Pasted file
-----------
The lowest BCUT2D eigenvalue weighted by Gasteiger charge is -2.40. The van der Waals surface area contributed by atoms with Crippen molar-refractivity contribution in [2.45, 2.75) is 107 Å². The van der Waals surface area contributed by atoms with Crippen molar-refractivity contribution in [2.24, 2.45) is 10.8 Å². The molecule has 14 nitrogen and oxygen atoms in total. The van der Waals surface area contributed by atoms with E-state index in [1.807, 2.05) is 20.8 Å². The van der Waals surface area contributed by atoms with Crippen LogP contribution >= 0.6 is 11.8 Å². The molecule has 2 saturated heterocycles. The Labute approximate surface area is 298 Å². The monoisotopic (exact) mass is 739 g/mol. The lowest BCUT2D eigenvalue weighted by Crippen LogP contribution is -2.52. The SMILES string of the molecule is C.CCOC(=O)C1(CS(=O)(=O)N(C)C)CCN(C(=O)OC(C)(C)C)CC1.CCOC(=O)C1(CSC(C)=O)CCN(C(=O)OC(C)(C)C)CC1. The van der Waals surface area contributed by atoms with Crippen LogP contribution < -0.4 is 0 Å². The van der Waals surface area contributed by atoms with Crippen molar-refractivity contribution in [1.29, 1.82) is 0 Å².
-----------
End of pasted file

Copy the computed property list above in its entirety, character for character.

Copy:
The lowest BCUT2D eigenvalue weighted by Gasteiger charge is -2.40. The van der Waals surface area contributed by atoms with Crippen molar-refractivity contribution in [2.45, 2.75) is 107 Å². The van der Waals surface area contributed by atoms with Crippen molar-refractivity contribution in [2.24, 2.45) is 10.8 Å². The molecule has 14 nitrogen and oxygen atoms in total. The van der Waals surface area contributed by atoms with E-state index in [1.807, 2.05) is 20.8 Å². The van der Waals surface area contributed by atoms with Crippen LogP contribution >= 0.6 is 11.8 Å². The molecule has 2 saturated heterocycles. The Labute approximate surface area is 298 Å². The monoisotopic (exact) mass is 739 g/mol. The lowest BCUT2D eigenvalue weighted by Crippen LogP contribution is -2.52. The SMILES string of the molecule is C.CCOC(=O)C1(CS(=O)(=O)N(C)C)CCN(C(=O)OC(C)(C)C)CC1.CCOC(=O)C1(CSC(C)=O)CCN(C(=O)OC(C)(C)C)CC1. The van der Waals surface area contributed by atoms with Crippen LogP contribution < -0.4 is 0 Å². The van der Waals surface area contributed by atoms with Crippen molar-refractivity contribution in [1.29, 1.82) is 0 Å².